Websites that require a password really need to take responsibility and make sure that their sessions are encrypted, but that will be a while. You need to assume that when you use free WIFI that does not require you to log in with a password then everything you enter, including your username and password, is pubic information. Although Facebook encrypts the username and password, lame ISPs, like Comcast often do not.

Randy Abrams
Director of Technical Education
Cyber Threat Analysis Center – ESET LLC

Author , ESET

  • Helen

    Very interesting.
    We don't do Facebook, Twitter etc but we do use gmail and we buy online from Amazon. We live in the country, miles from anywhere, I don't think our wifi router is at risk . . .
    When away from home in a camper we use internet cafés to look up gmail.
    What is VPN, what is SSL and what is the significance of https?
    What precautions can we take if we need to do Internet banking from a public computer, Internet café for example?
    Thanks for an interesting article!

  • Randy Abrams

    Hi Helen, I think I'll need to write a whole blog to answer these questions! It will be up soon.

  • Michael

    Excellent analogy to explain session cookies. 
    Your point that requiring cookies to come from the same IP address would fix things is not true, since on a normal LAN, all the computing devices appear to the outside world to be coming from the same IP address. Unless I mis-understood… 

    • Randy Abrams

      Yeah, I should have said MAC address rather than IP. The problem is that the MAC address would probably be sent in an unencrypted cookie :)

  • David

    Im only annoyed about "pubic information"

    • thesecondarything


  • A. Y. Au-Nlaro

    This is a very good and rich information. Thanks to you Randy. Please answer Helen well so we can get some more information.

  • gkdiamond

    Nice article. The attacker will not have your password but once the hacker has a cookie from a users website, as long as the user doesn't signout and has selected to "remember me" or "remember my password" wouldn't the attacker then be able to access the users account at anytime?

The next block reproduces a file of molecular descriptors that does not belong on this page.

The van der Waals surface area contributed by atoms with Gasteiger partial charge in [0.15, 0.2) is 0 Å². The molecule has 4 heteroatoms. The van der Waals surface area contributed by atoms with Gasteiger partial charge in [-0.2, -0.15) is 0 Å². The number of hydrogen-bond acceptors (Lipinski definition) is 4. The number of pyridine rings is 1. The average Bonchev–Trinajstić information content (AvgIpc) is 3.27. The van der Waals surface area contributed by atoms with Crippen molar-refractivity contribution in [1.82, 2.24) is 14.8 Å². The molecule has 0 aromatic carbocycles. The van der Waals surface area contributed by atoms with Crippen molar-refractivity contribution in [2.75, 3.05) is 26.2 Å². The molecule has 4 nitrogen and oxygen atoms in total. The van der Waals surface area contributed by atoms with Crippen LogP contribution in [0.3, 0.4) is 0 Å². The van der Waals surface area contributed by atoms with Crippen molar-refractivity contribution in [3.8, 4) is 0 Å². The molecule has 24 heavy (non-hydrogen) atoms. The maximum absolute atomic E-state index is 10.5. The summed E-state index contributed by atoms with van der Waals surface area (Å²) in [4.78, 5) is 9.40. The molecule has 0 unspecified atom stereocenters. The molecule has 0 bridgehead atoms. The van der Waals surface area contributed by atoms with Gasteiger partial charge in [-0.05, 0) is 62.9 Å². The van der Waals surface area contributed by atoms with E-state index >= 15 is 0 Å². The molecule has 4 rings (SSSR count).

You said that if the IP address was sent with a cookie it would prevent the problem but can't any website read your IP address so why wouldn't the attacker be able to read it too? 

  • Bradley Bugos

    to answer the question, try using the Safety tab on IE8 and click on Inprivate Filtering to open the secure web browser and Inprivate Browsing (make sure this is checked under the safety tab) to secure your Internet browsing session. When you click on Inprivate Filtering, a new browser will open indicating Inprivate is ON, a tab at the top of the browser will show Inprivate, and your browsing will pevent anyone seeing your browsing activity. Doing so will prevent any information being sent to web sites and companies where you have visited. In other words, the cookies will not be stored on your PC, so no one will know you visited their web site. A very nice security feature built into IE8. Make sure you have an active anti-virus software installed on your PC along with the firewall activated. This will prevent anyone gaining information about your PC and the habits you use when browsing the Internet. Hope this helps you be more safe browsing the Internet at home and on the road. Take care and happy surfing the web!

  • Larry

    This would explain how my Yahoo account was hacked, even though there was no unusual sign-in activity in the sign-in log. I had my andriod phone on and had turned on wifi at my house to download some apps, forgot to turn it off. Just when I used the yahoo email app in a public place, all my contacts received spam from me. I know they did not simply use my email address because the spam was in my sent folder…… I wish yahoo used SSL! I guess I may have to drop yahoo and go gmail. I put 2 antivirus apps on my phone, no viruses found.
    I can not think of any other explaination except for session hijacking… Is there any other explaination?